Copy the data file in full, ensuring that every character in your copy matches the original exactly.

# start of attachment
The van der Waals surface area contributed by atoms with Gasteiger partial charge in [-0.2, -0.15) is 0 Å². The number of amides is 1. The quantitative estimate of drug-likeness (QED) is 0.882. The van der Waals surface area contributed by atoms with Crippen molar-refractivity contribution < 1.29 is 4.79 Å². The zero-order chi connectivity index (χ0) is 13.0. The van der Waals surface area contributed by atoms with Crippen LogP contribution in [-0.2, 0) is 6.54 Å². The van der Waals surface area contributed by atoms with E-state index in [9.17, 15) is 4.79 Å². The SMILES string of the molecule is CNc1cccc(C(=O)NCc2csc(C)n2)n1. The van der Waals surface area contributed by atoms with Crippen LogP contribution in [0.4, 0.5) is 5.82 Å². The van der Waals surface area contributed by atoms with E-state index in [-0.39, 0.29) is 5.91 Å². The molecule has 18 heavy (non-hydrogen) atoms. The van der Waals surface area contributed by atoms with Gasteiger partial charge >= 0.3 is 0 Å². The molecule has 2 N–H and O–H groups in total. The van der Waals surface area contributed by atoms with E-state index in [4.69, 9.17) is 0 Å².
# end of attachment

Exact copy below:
The van der Waals surface area contributed by atoms with Gasteiger partial charge in [-0.2, -0.15) is 0 Å². The number of amides is 1. The quantitative estimate of drug-likeness (QED) is 0.882. The van der Waals surface area contributed by atoms with Crippen molar-refractivity contribution < 1.29 is 4.79 Å². The zero-order chi connectivity index (χ0) is 13.0. The van der Waals surface area contributed by atoms with Crippen LogP contribution in [-0.2, 0) is 6.54 Å². The van der Waals surface area contributed by atoms with E-state index in [9.17, 15) is 4.79 Å². The SMILES string of the molecule is CNc1cccc(C(=O)NCc2csc(C)n2)n1. The van der Waals surface area contributed by atoms with Crippen LogP contribution in [0.4, 0.5) is 5.82 Å². The van der Waals surface area contributed by atoms with E-state index in [-0.39, 0.29) is 5.91 Å². The molecule has 18 heavy (non-hydrogen) atoms. The van der Waals surface area contributed by atoms with Gasteiger partial charge >= 0.3 is 0 Å². The molecule has 2 N–H and O–H groups in total. The van der Waals surface area contributed by atoms with E-state index in [4.69, 9.17) is 0 Å².